As a result of the ongoing efforts of the Financial Accounting Standards Board and its overseas counterpart, the International Accounting Standards Board, U.S. generally accepted accounting principles and international financial reporting standards will both change profoundly and become more similar to each other in the next few years. Those certainties stand in sharp contrast to the uncertainties of whether, how, and when U.S. companies might switch from using U.S. GAAP to using IFRS.
In my previous column, I described three techniques that enable CFOs to plan intelligently for the future despite the many unknowns associated with the use of IFRS in the United States. This time I’ll drill down on the first technique, scenario planning, which involves planning responses to possible future scenarios without focusing on how likely any scenario is to happen.
Scenario planning starts with an assessment of key areas of uncertainty and their possible outcomes. With regard to IFRS, there are four specific areas of uncertainty that vex CFOs in the United States. The first is the degree to which standard-level convergence between U.S. GAAP and IFRS will be attained by FASB and the IASB.
Some observers see standard-level convergence as both inevitable and bad, when, in fact, it is neither.
Folks who believe that FASB and the IASB are intent on converging U.S. GAAP and IFRS for the sake of convergence — without regard to the quality of the resulting standards — simply haven’t been paying attention. The boards’ high-profile project on financial instruments is perhaps the best evidence that the standard setters aren’t willing to agree on just any standards, which means that quality is unlikely to be sacrificed in favor of sameness. It also means the boards might never get anywhere close to having the same standards.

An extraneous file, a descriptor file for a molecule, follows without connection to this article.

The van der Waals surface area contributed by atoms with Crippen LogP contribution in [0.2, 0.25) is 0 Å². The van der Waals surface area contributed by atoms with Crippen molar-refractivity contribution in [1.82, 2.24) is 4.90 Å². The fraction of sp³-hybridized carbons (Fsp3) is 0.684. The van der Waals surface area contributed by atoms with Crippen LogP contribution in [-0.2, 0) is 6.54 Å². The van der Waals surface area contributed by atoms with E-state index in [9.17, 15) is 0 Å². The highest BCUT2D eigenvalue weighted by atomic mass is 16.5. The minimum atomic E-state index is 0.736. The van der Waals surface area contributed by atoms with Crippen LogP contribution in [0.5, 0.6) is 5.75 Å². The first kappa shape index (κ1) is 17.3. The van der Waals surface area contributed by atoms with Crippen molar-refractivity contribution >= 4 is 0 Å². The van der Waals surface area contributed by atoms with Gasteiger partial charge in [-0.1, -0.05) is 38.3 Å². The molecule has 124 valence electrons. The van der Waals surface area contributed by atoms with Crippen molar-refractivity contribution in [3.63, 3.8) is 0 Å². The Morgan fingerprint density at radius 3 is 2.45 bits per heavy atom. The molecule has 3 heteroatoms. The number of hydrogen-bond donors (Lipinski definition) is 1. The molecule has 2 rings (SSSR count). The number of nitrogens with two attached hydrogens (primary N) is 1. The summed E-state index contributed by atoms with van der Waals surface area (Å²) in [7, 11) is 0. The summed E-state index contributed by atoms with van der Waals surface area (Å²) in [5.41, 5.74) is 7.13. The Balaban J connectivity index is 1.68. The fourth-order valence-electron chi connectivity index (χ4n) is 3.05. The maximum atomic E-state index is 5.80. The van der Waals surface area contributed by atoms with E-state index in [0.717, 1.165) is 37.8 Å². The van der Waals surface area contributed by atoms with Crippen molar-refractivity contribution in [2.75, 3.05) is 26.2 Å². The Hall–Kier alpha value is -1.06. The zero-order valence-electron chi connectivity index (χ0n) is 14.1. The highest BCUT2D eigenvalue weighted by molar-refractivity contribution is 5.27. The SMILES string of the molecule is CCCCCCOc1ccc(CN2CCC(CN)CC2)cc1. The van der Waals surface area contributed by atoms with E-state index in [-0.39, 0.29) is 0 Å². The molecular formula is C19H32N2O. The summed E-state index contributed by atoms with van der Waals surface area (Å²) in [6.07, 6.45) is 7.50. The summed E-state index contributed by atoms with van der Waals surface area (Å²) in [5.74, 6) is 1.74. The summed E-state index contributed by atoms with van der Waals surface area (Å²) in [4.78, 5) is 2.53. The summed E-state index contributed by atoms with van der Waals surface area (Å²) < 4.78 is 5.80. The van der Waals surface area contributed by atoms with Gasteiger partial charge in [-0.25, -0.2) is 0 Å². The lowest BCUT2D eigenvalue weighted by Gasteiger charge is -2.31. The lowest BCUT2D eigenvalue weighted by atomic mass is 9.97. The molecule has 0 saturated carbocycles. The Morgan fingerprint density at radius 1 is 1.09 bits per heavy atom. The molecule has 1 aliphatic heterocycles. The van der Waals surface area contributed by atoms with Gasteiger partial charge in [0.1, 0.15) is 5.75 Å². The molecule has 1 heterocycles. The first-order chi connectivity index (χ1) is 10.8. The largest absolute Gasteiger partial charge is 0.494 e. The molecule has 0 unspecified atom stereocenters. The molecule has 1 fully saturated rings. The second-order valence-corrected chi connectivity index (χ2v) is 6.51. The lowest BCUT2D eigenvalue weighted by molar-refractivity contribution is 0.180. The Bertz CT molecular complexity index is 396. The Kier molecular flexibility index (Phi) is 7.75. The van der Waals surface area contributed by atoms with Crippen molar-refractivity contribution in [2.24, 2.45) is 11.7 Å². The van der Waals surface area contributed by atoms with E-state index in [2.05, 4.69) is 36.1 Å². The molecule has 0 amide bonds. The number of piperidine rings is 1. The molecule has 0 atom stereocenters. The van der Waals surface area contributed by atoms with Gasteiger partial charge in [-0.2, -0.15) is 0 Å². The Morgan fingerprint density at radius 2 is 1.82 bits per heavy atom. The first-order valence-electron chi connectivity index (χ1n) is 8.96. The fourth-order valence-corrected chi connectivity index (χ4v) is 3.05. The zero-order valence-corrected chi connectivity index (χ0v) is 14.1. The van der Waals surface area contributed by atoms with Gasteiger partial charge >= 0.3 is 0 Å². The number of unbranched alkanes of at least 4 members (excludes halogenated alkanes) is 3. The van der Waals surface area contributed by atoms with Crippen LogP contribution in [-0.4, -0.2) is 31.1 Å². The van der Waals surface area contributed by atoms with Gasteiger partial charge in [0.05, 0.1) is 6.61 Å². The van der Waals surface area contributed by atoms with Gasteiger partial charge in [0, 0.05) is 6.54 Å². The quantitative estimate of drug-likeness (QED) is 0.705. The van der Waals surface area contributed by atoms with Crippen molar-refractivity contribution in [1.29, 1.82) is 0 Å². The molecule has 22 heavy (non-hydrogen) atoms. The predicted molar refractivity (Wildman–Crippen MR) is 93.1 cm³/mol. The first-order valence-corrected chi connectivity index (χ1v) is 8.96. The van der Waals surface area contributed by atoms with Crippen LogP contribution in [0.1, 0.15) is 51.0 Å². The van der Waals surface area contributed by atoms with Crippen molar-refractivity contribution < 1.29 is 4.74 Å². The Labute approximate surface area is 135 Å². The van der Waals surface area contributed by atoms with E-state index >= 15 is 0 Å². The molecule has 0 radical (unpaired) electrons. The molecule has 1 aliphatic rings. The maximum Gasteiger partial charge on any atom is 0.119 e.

From a scenario-planning perspective, if U.S. GAAP and IFRS do become substantially similar to each other, U.S. companies will be better off than they are today because it will be possible to drive significant costs out of the financial-reporting supply chain on a global basis. Such costs include operating expenditures (e.g., the cost of preparing financial reports), as well as capital costs. And if U.S. GAAP and IFRS don’t become substantially similar to each other, then companies won’t be any worse off.
What possible scenarios do U.S. CFOs need to plan for? If substantial standard-level convergence doesn’t happen, there’s no need for a special plan because that scenario isn’t different from our present situation. But CFOs should plan to take advantage of cost-cutting opportunities to the extent that a significant standard-level convergence comes about, which would be especially beneficial for multinational companies and their subsidiaries.
The second key area of uncertainty is the degree of uniformity in the adoption, interpretation, and application of IFRS by other companies. Critics of IFRS make much of the fact that today the international standards are implemented differently in different countries and even in different companies. This is clearly inconsistent with the desire of the IASB and many other participants in the global financial-reporting supply chain to have one set of standards implemented the same way everywhere.
Will IFRS be implemented more uniformly over time? If so, companies will be better off than they are today because of the same cost-reduction opportunities explained above. But if diversity in practice persists, at least companies won’t be worse off than they are today.
Further, if diversity in practice with regard to implementing IFRS does persist, no special plan for the future is needed because that’s the situation we’re in today. In contrast, if the globally-uniform application of IFRS becomes a reality, CFOs of multinational companies and their subsidiaries should plan accordingly to manage costs downward.